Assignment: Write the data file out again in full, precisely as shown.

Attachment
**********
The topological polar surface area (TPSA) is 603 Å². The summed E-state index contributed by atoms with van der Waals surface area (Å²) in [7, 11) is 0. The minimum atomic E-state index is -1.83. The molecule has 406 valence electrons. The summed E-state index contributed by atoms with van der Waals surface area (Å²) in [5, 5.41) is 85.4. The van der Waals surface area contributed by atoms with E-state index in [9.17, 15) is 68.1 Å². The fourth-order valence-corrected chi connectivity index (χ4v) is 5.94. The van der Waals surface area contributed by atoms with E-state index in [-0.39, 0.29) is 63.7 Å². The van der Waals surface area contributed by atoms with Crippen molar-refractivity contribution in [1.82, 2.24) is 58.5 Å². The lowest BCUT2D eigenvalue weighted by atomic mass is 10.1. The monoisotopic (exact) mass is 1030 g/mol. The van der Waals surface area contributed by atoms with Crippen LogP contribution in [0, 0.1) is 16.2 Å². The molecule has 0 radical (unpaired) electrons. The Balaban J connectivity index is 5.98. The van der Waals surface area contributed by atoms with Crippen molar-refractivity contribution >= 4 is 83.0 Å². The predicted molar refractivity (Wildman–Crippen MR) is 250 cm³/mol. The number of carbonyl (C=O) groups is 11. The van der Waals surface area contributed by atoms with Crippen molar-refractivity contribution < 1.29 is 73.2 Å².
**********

The topological polar surface area (TPSA) is 603 Å². The summed E-state index contributed by atoms with van der Waals surface area (Å²) in [7, 11) is 0. The minimum atomic E-state index is -1.83. The molecule has 406 valence electrons. The summed E-state index contributed by atoms with van der Waals surface area (Å²) in [5, 5.41) is 85.4. The van der Waals surface area contributed by atoms with E-state index in [9.17, 15) is 68.1 Å². The fourth-order valence-corrected chi connectivity index (χ4v) is 5.94. The van der Waals surface area contributed by atoms with E-state index in [-0.39, 0.29) is 63.7 Å². The van der Waals surface area contributed by atoms with Crippen molar-refractivity contribution in [1.82, 2.24) is 58.5 Å². The lowest BCUT2D eigenvalue weighted by atomic mass is 10.1. The monoisotopic (exact) mass is 1030 g/mol. The van der Waals surface area contributed by atoms with Crippen LogP contribution in [0, 0.1) is 16.2 Å². The molecule has 0 radical (unpaired) electrons. The Balaban J connectivity index is 5.98. The van der Waals surface area contributed by atoms with Crippen molar-refractivity contribution >= 4 is 83.0 Å². The predicted molar refractivity (Wildman–Crippen MR) is 250 cm³/mol. The number of carbonyl (C=O) groups is 11. The van der Waals surface area contributed by atoms with Crippen molar-refractivity contribution < 1.29 is 73.2 Å².